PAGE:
Comprehensive eye care is good for people and for business, says Pat McClelland
The importance of preventive care is no secret. We all know how critical it is to eat well, exercise regularly, and visit the doctor annually. Often regular eye exams are not part of individuals’ preventive health practices, and they should be.
In the United States 23.7 million adults (or 10 percent of all American adults), report having trouble seeing even when wearing corrective eyewear, or that they are blind or unable to see at all1. Clear vision is essential for completing everyday tasks, performing well in our jobs, and experiencing our world. Far too often we neglect to protect this important sense with comprehensive eye coverage and regular vision exams.
What do our eyes say about our health?
Many of us wait to see an optometrist until we notice a change in our vision. Unfortunately most eye problems do not have obvious symptoms. Getting an eye exam each year ensures that we monitor our vision and can prevent or reduce problems that result in vision loss.
Annual eye exams are critical for maintaining our eye health, but vision care also has applications beyond vision correction. This is significant because the eyes are the only places on the body that provide an unobstructed, non-invasive view of the blood vessels. Through comprehensive eye exams, eye doctors can diagnose serious eye diseases including glaucoma, macular degeneration, and diabetic retinopathy. They can also detect signs of serious systemic conditions, such as diabetes, high cholesterol, and hypertension.
A comprehensive eye examination, such as those offered by a VSP Vision Care provider can often detect the first signs of chronic conditions, such as:
- Diabetes in 34% of cases
- Hypertension in 39% of cases
- High cholesterol in 62% of cases
What is the economic rationale for a vision plan?
Vision care is important for personal wellness and preventive care, but it’s also a low-cost, high-value benefit for employers to offer at virtually no cost to employees. Vision benefits allow employees to better manage their vision and overall health, and offer a wealth of advantages for employers.
When employees are unable to see clearly, how productive can they really be? Poor vision results in 32 times more productivity lost than from absenteeism alone, according to Vision Council3. Employees with vision needs who receive glasses are able to increase their productivity by 35 percent over a two year period.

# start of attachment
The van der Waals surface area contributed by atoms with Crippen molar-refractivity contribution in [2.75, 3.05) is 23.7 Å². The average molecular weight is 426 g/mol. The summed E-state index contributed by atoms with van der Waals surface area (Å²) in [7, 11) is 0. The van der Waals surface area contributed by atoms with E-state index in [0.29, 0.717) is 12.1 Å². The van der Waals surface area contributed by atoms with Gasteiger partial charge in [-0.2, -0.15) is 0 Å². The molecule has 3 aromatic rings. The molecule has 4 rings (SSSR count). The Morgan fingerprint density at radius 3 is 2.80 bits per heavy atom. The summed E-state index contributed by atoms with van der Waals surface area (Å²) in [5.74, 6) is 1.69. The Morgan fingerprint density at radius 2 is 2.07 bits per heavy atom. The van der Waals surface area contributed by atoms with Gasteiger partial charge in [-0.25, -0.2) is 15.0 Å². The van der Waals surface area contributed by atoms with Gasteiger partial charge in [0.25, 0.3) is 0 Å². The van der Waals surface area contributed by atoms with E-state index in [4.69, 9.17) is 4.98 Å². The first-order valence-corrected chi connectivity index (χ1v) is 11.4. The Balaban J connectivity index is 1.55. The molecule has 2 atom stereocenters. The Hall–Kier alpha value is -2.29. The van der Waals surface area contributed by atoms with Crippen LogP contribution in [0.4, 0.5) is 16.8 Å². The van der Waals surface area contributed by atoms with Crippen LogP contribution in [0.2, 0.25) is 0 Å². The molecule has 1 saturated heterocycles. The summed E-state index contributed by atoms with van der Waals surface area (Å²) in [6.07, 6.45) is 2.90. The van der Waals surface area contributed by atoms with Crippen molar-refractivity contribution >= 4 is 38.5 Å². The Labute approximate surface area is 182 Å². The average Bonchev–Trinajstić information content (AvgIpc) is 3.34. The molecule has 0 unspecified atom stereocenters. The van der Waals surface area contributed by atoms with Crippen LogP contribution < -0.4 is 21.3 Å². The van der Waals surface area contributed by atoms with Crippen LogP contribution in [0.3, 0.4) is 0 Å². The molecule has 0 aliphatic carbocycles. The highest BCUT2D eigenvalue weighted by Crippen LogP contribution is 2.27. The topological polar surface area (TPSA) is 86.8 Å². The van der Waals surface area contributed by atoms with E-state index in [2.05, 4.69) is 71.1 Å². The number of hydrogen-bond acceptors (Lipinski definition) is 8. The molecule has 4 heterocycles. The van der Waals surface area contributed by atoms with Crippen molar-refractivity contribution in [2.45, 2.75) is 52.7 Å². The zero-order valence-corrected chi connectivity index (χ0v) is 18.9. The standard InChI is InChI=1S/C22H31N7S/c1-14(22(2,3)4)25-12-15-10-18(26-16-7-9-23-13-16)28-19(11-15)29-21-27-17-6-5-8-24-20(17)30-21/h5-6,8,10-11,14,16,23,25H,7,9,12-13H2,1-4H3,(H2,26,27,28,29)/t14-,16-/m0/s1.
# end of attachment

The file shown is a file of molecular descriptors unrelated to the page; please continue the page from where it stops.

Reduced medical costs
Because vision exams offer early detection of vision problems and other chronic health conditions, they play an important role in disease management. A recent study conducted by Human Capital Management Services Group (HCMS Group) found a 145 percent return on investment on the initial dollar investment due to early detection of chronic diseases, reduced employer medical costs, less employee out-of-office time, and fewer hospital admissions and ER visits.
It’s clear that vision care is a valuable benefit for both individuals and employers alike. With the unique ability to provide early detection of vision and overall health conditions, vision coverage is an essential element of an employee benefit package that truly pays for itself.
This article appears in the most recent edition of Cardinus Connect. You can download it for free here.
Written by Pat McClelland, US Vice President of VSP Vision Care. You can find him on LinkedIn here.
1. American Foundation for the Blind, National Health Interview Survey (NHIS), c2015.
2. Study commissioned by VSP and conducted by HCMS from November to December 2012. Study sample consisted of randomly selected, geographically representative shops with nearly 850 private-practice independent optometrist locations and nearly 450 retail chain locations.
3. Vision Council, 2008. “Vision Care: Focusing on the Workplace Benefit.”